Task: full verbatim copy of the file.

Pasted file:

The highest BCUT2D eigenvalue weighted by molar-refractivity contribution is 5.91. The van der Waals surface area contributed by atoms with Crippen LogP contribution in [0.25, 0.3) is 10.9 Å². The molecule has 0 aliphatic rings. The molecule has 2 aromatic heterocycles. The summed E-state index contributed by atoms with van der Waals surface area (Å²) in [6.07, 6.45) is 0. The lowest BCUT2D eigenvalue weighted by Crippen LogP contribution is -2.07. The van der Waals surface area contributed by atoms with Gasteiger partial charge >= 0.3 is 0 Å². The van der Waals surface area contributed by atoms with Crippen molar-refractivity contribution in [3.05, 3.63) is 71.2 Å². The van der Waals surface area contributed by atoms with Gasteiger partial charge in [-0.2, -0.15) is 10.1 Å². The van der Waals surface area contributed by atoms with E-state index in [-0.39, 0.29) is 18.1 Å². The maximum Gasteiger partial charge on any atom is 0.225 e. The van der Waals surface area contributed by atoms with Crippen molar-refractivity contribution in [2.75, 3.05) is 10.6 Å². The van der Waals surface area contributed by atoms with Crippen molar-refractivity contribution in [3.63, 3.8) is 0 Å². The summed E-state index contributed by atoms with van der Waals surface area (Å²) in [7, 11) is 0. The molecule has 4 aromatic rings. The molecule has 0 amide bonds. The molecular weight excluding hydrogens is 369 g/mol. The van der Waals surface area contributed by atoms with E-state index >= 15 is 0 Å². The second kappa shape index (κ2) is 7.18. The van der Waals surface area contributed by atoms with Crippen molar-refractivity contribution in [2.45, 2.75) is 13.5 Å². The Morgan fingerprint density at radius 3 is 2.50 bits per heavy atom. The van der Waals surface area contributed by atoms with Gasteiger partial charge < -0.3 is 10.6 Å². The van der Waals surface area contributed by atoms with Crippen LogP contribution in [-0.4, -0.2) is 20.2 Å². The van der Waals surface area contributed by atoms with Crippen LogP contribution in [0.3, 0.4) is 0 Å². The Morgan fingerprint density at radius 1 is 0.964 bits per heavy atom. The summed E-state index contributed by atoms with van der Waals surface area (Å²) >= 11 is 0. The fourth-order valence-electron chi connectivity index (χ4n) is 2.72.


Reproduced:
The highest BCUT2D eigenvalue weighted by molar-refractivity contribution is 5.91. The van der Waals surface area contributed by atoms with Crippen LogP contribution in [0.25, 0.3) is 10.9 Å². The molecule has 0 aliphatic rings. The molecule has 2 aromatic heterocycles. The summed E-state index contributed by atoms with van der Waals surface area (Å²) in [6.07, 6.45) is 0. The lowest BCUT2D eigenvalue weighted by Crippen LogP contribution is -2.07. The van der Waals surface area contributed by atoms with Gasteiger partial charge >= 0.3 is 0 Å². The van der Waals surface area contributed by atoms with Crippen molar-refractivity contribution in [3.05, 3.63) is 71.2 Å². The van der Waals surface area contributed by atoms with Gasteiger partial charge in [-0.2, -0.15) is 10.1 Å². The van der Waals surface area contributed by atoms with E-state index in [-0.39, 0.29) is 18.1 Å². The maximum Gasteiger partial charge on any atom is 0.225 e. The van der Waals surface area contributed by atoms with Crippen molar-refractivity contribution in [2.75, 3.05) is 10.6 Å². The van der Waals surface area contributed by atoms with Crippen molar-refractivity contribution in [3.63, 3.8) is 0 Å². The summed E-state index contributed by atoms with van der Waals surface area (Å²) in [7, 11) is 0. The molecule has 4 aromatic rings. The molecule has 0 amide bonds. The molecular weight excluding hydrogens is 369 g/mol. The van der Waals surface area contributed by atoms with E-state index >= 15 is 0 Å². The second kappa shape index (κ2) is 7.18. The van der Waals surface area contributed by atoms with Crippen molar-refractivity contribution in [2.45, 2.75) is 13.5 Å². The Morgan fingerprint density at radius 3 is 2.50 bits per heavy atom. The van der Waals surface area contributed by atoms with Gasteiger partial charge < -0.3 is 10.6 Å². The van der Waals surface area contributed by atoms with Crippen LogP contribution in [-0.4, -0.2) is 20.2 Å². The van der Waals surface area contributed by atoms with Crippen LogP contribution in [0.3, 0.4) is 0 Å². The Morgan fingerprint density at radius 1 is 0.964 bits per heavy atom. The summed E-state index contributed by atoms with van der Waals surface area (Å²) >= 11 is 0. The fourth-order valence-electron chi connectivity index (χ4n) is 2.72.